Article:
Zev Steinhardt

Leveraged ETF’s are just like leveraged anything else.

You’re borrowing money to invest, paying it back with interest, and increasing risks while trying to increase your return. If we were all SURE the market was going up, we’d all leverage ETFs. That’s done people a lot of good with houses.

Are you just trying to grill him, or looking for real advice?

I assume he’s talking about bonds, bond funds, treasuries, etc, and is playing a little fast & loose with the language.

I’ll have to go look at my portfolio, but there are some companies that manage lots of apartments where the value of the property isn’t nearly as important as the rents. These things are basically high dividend kind of stock - the exact opposite of tech stocks. They are things I had never heard of or read about, but I don’t have time to immerse myself in financial planning magazines etc.

I don’t feel I’m being grilled - and these are not bond funds. They are stocks in sectors which are more stable than the general market. They do go up and down, but are less volatile than average, and pay higher dividends then average. They are clearly riskier than treasuries, of course.

Sounds like you were talking about a REIT, maybe.

Yes, the S&P 500 consists entirely of domestic large cap stocks. That’s the idea. And since all S&P 500 index funds are the same, the only reason to select one over another (Vanguard vs Fidelity vs whomever) is to buy the index as cheaply as possible. So I think that an S&P 500 ETF is even cheaper than the Vanguard S&P 500 fund. But I think if you’re regularly buying into the index, you’ll have to pay commissions to buy the ETF but can buy into a mutual fund without doing so.

I’m about your age and have my rollover IRA money in the Vanguard Target Retirement 2035 Fund (although I’ve heard the criticism that it’s not aggressive enough).

Thanks. But what about diversification? Isn’t it a bad idea to have everything in one category (domestic large cap)?

That’s why I was thinking about putting the money into a fund with a target date further off (2040 or 2045) and then moving it to the 2035 fund in 2025 or so. Does that make any sense?

Zev Steinhardt

I would try and get at least some of it out of dollars and into Euro, Swiss Francs, Czech Crowns, Yen and if at all possible Yuan. The Fed is doing nothing to help the dollar. Just having Czech Crowns sitting in a bank earning zero (well 0.1%), I have earned 40% in dollar terms in the past 2 1/2 years.

Earning 10% in USD is meaningless if the USD loses 20% in real value.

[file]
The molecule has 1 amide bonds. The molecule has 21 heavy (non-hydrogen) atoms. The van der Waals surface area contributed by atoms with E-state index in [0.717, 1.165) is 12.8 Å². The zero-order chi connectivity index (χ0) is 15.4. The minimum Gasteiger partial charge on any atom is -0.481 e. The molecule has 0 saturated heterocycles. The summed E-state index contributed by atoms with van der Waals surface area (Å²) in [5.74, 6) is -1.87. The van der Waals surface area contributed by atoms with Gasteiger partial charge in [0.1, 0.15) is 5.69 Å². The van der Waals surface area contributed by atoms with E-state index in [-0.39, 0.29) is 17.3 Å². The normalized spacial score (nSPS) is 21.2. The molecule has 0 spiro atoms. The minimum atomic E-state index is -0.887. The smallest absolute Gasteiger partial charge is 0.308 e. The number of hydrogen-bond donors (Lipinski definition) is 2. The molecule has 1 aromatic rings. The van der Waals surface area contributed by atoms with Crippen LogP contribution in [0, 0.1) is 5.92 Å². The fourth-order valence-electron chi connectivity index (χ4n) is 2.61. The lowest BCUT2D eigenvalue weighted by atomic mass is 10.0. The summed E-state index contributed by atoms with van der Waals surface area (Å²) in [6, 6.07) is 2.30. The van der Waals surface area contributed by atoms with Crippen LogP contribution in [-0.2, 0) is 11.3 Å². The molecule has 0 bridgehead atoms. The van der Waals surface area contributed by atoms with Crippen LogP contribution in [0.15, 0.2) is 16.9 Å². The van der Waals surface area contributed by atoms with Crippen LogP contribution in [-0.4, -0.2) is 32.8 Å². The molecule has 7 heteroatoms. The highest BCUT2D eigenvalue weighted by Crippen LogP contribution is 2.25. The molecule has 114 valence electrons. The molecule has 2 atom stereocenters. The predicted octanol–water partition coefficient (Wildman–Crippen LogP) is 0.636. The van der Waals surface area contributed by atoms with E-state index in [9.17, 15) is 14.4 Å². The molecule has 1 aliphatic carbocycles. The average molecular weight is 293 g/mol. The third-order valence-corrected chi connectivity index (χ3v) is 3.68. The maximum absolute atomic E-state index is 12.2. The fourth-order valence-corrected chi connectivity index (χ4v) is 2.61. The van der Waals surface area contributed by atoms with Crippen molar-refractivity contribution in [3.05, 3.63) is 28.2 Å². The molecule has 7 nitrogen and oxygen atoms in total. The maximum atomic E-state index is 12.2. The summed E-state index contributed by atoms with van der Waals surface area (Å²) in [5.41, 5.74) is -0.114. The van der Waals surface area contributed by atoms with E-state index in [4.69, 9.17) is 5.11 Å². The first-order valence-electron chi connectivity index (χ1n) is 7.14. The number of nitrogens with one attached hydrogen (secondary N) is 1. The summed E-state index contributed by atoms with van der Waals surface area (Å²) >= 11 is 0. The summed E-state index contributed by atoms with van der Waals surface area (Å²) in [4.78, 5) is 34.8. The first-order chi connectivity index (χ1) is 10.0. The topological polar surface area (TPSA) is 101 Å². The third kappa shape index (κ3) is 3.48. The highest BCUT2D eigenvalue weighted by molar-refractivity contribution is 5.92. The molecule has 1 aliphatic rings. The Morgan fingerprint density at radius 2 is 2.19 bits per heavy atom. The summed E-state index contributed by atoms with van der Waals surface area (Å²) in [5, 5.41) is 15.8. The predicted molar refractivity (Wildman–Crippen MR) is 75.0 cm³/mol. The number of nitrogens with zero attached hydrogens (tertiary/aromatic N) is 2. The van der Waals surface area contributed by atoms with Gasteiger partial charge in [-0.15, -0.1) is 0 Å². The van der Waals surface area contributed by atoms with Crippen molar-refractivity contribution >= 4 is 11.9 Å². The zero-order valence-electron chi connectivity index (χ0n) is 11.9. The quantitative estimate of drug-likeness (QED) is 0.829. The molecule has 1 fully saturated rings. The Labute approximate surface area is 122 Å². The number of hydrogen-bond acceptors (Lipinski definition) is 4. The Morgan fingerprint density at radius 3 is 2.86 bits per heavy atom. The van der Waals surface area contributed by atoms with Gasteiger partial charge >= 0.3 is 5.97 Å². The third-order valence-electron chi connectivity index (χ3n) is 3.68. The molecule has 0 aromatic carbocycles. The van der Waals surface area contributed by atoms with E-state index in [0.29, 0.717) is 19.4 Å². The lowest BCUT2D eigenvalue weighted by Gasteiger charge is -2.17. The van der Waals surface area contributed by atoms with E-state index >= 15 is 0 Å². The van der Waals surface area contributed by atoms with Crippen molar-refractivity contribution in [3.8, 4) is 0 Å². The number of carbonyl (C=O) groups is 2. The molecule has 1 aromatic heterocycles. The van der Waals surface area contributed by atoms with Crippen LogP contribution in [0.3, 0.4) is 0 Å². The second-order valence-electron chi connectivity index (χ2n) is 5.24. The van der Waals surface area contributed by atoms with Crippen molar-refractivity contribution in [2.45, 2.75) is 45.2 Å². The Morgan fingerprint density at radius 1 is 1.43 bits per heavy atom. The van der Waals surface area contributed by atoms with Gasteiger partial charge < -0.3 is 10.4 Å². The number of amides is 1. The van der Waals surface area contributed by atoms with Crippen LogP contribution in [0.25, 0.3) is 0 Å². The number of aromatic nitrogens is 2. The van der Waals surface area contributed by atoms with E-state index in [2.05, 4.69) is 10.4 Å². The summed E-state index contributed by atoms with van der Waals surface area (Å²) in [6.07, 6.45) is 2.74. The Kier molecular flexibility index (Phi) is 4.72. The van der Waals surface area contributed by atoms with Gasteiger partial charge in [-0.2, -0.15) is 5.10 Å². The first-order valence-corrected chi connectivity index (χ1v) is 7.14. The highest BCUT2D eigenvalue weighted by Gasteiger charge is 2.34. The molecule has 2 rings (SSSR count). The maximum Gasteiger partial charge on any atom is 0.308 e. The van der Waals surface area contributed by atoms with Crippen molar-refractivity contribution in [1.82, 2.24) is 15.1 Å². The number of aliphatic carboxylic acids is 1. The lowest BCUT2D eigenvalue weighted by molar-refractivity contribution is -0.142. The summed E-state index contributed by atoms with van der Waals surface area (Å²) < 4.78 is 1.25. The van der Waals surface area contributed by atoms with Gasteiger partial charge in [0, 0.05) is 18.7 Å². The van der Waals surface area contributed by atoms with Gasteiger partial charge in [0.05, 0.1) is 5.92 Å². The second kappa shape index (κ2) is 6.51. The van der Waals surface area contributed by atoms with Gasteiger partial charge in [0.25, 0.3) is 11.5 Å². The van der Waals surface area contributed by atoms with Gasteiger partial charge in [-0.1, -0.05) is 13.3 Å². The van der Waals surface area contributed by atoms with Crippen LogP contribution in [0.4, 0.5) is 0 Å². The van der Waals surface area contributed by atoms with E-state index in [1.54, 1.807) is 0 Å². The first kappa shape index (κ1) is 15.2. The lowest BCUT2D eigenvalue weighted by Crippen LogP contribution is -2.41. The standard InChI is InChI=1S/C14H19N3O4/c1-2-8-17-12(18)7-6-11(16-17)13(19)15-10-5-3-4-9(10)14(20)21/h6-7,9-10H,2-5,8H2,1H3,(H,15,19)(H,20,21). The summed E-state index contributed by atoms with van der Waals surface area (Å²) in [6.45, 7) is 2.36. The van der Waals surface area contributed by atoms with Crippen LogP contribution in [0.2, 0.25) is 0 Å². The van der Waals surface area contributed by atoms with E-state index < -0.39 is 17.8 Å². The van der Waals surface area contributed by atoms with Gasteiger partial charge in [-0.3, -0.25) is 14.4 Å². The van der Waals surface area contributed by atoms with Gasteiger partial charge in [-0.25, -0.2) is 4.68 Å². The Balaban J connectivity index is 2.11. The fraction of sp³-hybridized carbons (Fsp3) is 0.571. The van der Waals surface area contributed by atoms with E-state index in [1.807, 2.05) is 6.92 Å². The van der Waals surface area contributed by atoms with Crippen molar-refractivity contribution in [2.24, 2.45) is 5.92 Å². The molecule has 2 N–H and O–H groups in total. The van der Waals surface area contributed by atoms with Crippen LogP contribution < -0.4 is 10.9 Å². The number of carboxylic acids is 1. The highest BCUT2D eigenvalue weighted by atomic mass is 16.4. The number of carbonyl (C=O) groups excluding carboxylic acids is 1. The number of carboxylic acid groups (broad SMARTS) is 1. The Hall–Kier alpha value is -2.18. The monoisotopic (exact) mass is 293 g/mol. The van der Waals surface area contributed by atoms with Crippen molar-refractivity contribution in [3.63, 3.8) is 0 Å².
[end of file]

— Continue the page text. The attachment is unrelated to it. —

If you were to buy stocks, common wisdom says that owning 15 - 20 stocks is sufficient to give diversification. The S&P 500 has 500 stocks, so it’s highly diversified. Regarding whether it’s only one category, I don’t really believe in those categories. Take for example Coca-Cola. Would you call that a domestic large cap? After you do, look up how much of its sales are actually generated internationally. What about GM or Ford? Ditto. Categories are a way of classifying funds in a way that is essentially meaningless, especially when it comes to indexes. The S&P includes many stocks in almost all of the artificial “categories” that the investment world has created. (This point could be argued in regards to small cap stocks, I guess.)

[Curmudgeon mode]
Uh, sorry, no, it doesn’t. Of course, IMNSHO, target data funds themselves don’t make any sense. They seem like a way to earn extra money for the investment company. Typically these funds have much higher expense ratios than other funds. Some target date funds are actually “funds of funds”, so you get hit with expenses TWICE, with one set of expenses “hidden” in the lower return of the included fund.

Looked at another way, what is your investment horizon on the day you plan to retire? Do you intend to die within just a few years of your retirement? If you do, then shifting to bonds within in a couple years of your retirement date might make sense. But if you expect to live 10, 20, or 30 years after retirement, principal fluctuation isn’t your biggest risk, inflation is. And the stock market is the best vehicle we have for beating inflation.

Another bit of common wisdom: any money you think you will need in the next 5 years shouldn’t be in the stock market. You could argue the complement of that statement, also: any money you don’t need for 5 years SHOULD be in the stock market. But that’s another discussion.

Here’s a way of managing your money in retirement that takes that common wisdom into account: On the day you retire, have 20% of your money in cash and 80% in index funds. Divide your cash stake by 5 (i.e., 4% of your total portfolio value): this gives you the amount of money you have to live on this year. At the end of this year, you sell 4% (of your total portfolio value) of your index fund and put that money in your “cash” portion. Divide that new cash portion by 5: that gives you the amount of money you have to live on THIS year. Repeat until the reaper comes.
[/Curmudgeon mode]